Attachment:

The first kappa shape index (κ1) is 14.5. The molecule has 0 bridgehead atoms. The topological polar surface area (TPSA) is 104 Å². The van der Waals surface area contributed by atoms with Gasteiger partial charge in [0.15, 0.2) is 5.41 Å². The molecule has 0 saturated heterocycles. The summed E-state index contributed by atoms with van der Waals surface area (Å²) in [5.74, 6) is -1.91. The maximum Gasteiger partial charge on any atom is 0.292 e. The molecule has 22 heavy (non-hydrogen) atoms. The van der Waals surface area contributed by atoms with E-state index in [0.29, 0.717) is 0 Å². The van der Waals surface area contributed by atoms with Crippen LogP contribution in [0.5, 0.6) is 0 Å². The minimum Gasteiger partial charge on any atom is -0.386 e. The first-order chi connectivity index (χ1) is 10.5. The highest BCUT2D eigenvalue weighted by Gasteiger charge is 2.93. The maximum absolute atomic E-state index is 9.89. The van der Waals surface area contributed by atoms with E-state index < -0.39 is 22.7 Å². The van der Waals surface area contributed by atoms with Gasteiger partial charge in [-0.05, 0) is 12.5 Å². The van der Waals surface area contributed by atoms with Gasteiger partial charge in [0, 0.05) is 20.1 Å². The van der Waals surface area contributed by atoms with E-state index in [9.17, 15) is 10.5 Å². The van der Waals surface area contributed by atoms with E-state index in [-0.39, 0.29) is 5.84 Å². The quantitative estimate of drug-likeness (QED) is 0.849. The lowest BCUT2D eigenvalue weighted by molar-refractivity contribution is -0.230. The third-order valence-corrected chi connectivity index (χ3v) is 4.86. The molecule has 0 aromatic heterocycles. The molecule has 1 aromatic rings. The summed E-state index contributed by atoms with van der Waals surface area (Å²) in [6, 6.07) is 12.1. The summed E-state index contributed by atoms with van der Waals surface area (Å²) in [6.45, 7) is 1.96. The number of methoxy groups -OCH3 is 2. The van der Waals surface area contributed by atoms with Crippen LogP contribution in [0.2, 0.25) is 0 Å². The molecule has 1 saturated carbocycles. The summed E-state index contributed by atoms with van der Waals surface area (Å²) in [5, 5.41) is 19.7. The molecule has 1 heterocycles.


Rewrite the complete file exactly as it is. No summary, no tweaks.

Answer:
The first kappa shape index (κ1) is 14.5. The molecule has 0 bridgehead atoms. The topological polar surface area (TPSA) is 104 Å². The van der Waals surface area contributed by atoms with Gasteiger partial charge in [0.15, 0.2) is 5.41 Å². The molecule has 0 saturated heterocycles. The summed E-state index contributed by atoms with van der Waals surface area (Å²) in [5.74, 6) is -1.91. The maximum Gasteiger partial charge on any atom is 0.292 e. The molecule has 22 heavy (non-hydrogen) atoms. The van der Waals surface area contributed by atoms with E-state index in [0.29, 0.717) is 0 Å². The van der Waals surface area contributed by atoms with Crippen LogP contribution in [0.5, 0.6) is 0 Å². The minimum Gasteiger partial charge on any atom is -0.386 e. The first-order chi connectivity index (χ1) is 10.5. The highest BCUT2D eigenvalue weighted by Gasteiger charge is 2.93. The maximum absolute atomic E-state index is 9.89. The van der Waals surface area contributed by atoms with E-state index < -0.39 is 22.7 Å². The van der Waals surface area contributed by atoms with Gasteiger partial charge in [-0.05, 0) is 12.5 Å². The van der Waals surface area contributed by atoms with Gasteiger partial charge in [0, 0.05) is 20.1 Å². The van der Waals surface area contributed by atoms with E-state index in [9.17, 15) is 10.5 Å². The van der Waals surface area contributed by atoms with E-state index in [-0.39, 0.29) is 5.84 Å². The quantitative estimate of drug-likeness (QED) is 0.849. The lowest BCUT2D eigenvalue weighted by molar-refractivity contribution is -0.230. The third-order valence-corrected chi connectivity index (χ3v) is 4.86. The molecule has 0 aromatic heterocycles. The molecule has 1 aromatic rings. The summed E-state index contributed by atoms with van der Waals surface area (Å²) in [6, 6.07) is 12.1. The summed E-state index contributed by atoms with van der Waals surface area (Å²) in [6.45, 7) is 1.96. The number of methoxy groups -OCH3 is 2. The van der Waals surface area contributed by atoms with Crippen LogP contribution in [0.2, 0.25) is 0 Å². The molecule has 1 saturated carbocycles. The summed E-state index contributed by atoms with van der Waals surface area (Å²) in [5, 5.41) is 19.7. The molecule has 1 heterocycles.